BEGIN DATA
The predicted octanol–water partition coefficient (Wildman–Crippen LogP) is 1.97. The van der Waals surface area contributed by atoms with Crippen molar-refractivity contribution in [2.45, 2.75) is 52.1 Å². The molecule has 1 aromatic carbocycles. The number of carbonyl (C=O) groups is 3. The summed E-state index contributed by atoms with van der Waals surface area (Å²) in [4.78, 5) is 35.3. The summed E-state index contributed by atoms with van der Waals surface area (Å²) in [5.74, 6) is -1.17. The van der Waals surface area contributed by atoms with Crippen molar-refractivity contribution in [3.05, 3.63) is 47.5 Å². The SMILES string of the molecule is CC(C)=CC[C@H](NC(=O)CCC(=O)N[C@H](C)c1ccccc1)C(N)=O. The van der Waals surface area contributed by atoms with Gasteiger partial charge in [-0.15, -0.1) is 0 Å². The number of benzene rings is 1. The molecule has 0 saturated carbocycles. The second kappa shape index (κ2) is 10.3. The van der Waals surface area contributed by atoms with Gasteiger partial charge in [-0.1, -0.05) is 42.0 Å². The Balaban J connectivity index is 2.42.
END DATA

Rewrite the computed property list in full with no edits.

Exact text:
The predicted octanol–water partition coefficient (Wildman–Crippen LogP) is 1.97. The van der Waals surface area contributed by atoms with Crippen molar-refractivity contribution in [2.45, 2.75) is 52.1 Å². The molecule has 1 aromatic carbocycles. The number of carbonyl (C=O) groups is 3. The summed E-state index contributed by atoms with van der Waals surface area (Å²) in [4.78, 5) is 35.3. The summed E-state index contributed by atoms with van der Waals surface area (Å²) in [5.74, 6) is -1.17. The van der Waals surface area contributed by atoms with Crippen molar-refractivity contribution in [3.05, 3.63) is 47.5 Å². The SMILES string of the molecule is CC(C)=CC[C@H](NC(=O)CCC(=O)N[C@H](C)c1ccccc1)C(N)=O. The van der Waals surface area contributed by atoms with Gasteiger partial charge in [-0.15, -0.1) is 0 Å². The number of benzene rings is 1. The molecule has 0 saturated carbocycles. The second kappa shape index (κ2) is 10.3. The van der Waals surface area contributed by atoms with Gasteiger partial charge in [-0.1, -0.05) is 42.0 Å². The Balaban J connectivity index is 2.42.